In AD 79 an eruption of Mount Vesuvius effectively wiped out the Roman town of Pompeii. Volcanic ash and pumice rained down on the town for about 18 hours (to depths of 8-10 feet); many roofs collapsed under the weight. This was followed by a nuée ardente, explosive superheated pyroclastic clouds of toxic gas and debris that came in six surges. Two bodies exhibited in the Stabian Thermal Baths Pompeii was completely covered and remained hidden for over 1600 years.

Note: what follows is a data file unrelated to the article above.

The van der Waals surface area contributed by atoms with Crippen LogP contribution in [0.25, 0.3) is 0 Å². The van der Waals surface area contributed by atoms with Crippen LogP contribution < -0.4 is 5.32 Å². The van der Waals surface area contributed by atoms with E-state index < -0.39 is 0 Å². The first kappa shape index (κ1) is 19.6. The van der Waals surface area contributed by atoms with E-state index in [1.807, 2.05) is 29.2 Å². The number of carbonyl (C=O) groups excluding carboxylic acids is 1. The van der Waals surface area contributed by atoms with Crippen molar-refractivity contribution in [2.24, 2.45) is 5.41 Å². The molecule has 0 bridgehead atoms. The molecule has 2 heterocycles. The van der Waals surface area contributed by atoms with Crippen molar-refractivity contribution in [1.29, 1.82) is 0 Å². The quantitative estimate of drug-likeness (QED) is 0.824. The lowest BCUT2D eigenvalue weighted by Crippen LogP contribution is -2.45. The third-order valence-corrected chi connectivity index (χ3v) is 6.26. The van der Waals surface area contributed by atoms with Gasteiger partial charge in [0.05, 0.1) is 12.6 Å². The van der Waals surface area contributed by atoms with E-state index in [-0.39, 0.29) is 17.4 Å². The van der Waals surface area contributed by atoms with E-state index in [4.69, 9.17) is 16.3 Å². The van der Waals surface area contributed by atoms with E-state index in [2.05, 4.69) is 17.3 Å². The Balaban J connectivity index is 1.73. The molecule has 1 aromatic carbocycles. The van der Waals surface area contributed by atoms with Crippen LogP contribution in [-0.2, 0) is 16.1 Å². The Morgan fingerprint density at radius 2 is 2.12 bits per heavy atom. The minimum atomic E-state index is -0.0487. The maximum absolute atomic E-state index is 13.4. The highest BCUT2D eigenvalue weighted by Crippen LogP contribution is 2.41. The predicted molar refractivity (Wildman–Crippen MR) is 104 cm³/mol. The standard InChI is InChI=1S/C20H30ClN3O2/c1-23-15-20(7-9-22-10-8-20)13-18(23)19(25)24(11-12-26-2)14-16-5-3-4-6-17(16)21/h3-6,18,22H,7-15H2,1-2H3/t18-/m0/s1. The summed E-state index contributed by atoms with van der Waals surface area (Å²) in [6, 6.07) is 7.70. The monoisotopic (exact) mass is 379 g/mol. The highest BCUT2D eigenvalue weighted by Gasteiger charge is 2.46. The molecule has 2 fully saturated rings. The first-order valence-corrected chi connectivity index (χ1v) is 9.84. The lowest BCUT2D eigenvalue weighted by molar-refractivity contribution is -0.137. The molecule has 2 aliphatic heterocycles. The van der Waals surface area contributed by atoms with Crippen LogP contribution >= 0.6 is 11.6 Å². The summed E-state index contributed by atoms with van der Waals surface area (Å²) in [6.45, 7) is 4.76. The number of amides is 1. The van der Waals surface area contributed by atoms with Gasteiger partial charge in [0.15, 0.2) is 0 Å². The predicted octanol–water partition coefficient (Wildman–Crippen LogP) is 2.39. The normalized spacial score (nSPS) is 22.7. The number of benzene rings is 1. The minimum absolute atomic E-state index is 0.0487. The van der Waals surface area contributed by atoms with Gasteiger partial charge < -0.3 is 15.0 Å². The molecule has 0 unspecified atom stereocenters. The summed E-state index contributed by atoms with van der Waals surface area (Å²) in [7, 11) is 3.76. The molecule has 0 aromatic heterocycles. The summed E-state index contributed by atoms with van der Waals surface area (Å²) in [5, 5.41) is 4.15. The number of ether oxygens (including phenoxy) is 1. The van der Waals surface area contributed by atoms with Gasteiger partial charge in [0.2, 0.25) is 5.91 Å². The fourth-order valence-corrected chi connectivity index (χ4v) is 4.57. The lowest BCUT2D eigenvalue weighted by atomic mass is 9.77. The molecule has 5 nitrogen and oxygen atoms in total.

In 1748, Pompeii was rediscovered--not only its houses, but (eventually) some of its citizens. Although only fragmentary skeletal remains were found there, hollow spaces within the hardened volcanic debris revealed the forms of many deceased Romans. Suffocated by volcanic gasses and covered in ash and debris, their bodies eventually decayed inside the hardening matter. This air space essentially formed a mold, since the ash that had surrounded the person retained an imprint of the body. Excavators realized this and filled the air pockets with plaster. The resulting "plaster mummies" poignantly capture the human tragedy of Pompeii.